Switzerland is among the countries that base their economy on dual education, which helps young people get involved in production faster through training. In the current circumstances, is this system feasible in the countries of our region?

The dual education system, which is a combination of practical, on-the-job training and theoretical education, is only feasible if the advantages are recognised by all parties involved, meaning schools, employers and, above all, students. The advantages are evident, since the students gain relevant skills in companies during their training and the great possibility of avoiding the risk of unemployment. During the training their abilities grow; students develop under real conditions and therefore they can see if they are not able or willing to do that job quite early. In Switzerland the dual educational system offers the possibility to continue education after finishing high school, while remaining employed. The success of countries like Switzerland and Germany, where dual system is implemented, is evident: relatively low unemployment and a growing economy. It is very encouraging that Serbia’s Prime Minister has recognised the huge potential. We have to be aware that the required educational reform is enormous, and that it is a huge task to convince all parties involved, not only of the advantages, but also of the necessity. On the other hand, the education system in Switzerland was not created overnight either, but was rather developed continuously on the basis of cooperation and to the mutual benefit of the parties involved.  

You once said that “investing in human resources is of the utmost importance for company development”. What methods does Daccomet use to find top quality staff?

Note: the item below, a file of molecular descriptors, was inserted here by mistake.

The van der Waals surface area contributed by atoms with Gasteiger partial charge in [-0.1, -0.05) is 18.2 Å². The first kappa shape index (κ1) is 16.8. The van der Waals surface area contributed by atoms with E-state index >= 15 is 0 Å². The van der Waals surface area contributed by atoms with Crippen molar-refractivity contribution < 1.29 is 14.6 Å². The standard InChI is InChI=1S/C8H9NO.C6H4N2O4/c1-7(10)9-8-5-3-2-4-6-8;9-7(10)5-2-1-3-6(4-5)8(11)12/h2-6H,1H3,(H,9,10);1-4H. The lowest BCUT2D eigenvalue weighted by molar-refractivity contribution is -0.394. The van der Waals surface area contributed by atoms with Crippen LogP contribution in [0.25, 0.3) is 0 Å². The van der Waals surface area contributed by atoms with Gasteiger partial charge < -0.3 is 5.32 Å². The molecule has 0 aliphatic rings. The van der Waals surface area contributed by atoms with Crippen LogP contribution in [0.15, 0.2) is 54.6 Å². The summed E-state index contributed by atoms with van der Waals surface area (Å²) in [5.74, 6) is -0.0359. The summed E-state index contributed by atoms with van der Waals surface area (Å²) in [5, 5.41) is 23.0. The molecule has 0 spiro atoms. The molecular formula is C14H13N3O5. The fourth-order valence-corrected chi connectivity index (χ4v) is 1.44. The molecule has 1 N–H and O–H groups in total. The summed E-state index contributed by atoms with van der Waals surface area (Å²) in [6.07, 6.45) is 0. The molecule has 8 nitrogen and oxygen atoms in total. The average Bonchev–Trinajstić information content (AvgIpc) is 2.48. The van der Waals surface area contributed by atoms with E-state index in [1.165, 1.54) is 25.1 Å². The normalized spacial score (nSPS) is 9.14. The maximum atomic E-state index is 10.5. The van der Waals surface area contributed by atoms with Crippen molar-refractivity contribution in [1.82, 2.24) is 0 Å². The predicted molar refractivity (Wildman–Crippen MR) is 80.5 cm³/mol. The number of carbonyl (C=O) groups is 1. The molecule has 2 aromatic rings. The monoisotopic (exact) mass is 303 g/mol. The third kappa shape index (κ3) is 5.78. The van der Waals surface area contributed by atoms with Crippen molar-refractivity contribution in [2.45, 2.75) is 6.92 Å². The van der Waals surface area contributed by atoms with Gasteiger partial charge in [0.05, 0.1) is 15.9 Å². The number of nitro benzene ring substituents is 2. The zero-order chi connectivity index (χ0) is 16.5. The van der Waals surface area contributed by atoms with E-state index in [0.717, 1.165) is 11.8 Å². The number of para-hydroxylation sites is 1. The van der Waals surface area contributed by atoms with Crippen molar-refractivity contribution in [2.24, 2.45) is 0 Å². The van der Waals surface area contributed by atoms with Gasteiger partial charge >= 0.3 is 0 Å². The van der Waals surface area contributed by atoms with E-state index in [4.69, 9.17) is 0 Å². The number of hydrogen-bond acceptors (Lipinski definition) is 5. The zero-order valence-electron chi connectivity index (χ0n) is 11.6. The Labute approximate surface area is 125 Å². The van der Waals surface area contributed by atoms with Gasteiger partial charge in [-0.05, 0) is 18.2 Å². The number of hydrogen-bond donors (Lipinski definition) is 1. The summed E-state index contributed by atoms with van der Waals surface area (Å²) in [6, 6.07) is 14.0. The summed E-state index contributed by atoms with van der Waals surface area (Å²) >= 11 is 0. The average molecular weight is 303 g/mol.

In today’s economy, hiring methods for the employment of people are very important. The methods we use to find top quality employees are, above all, asking our actual employees, who we know have the right mind-set, to recommend to us somebody in whom they are convinced. After that we invite them for assessments organised by external HR consultants.

This approach should help us to identify and consider all factors relevant to utilising our potential for growth: mind-set, competence, necessary skills, capability, commitment, sociality, ability to work with others etc.

The quality of employees and their development are becoming major factors in determining the long-term profitability of business.

Where do you see room for the improvement of the education system, in order to help reduce employment and promote the economy in the region?

Three years ago we recognised that our middle management lacked the necessary preconditions to one day become top managers. Nevertheless, throughout the entire region I sought an education that would endow them with the necessary knowhow and skills to one day become top managers. Finally, I initiated the creation of LSDT (Leadership and Skills Development Training), which is organised by the University of Berne’s Faculty of Architecture, Wood and Construction, to create an education system based on the dual education system. The whole project was supported and financed by SDC (Swiss Development Corporation) and, of course, open to employees of all companies. The feedback from employees at our two factories – Standard AD from Bosnia-Herzegovina and Standard Furniture Serbia – but also from the others, was overwhelming. I am happy that LSDT is currently in its second year and I am certain that more comparable training would promote the economy in the region.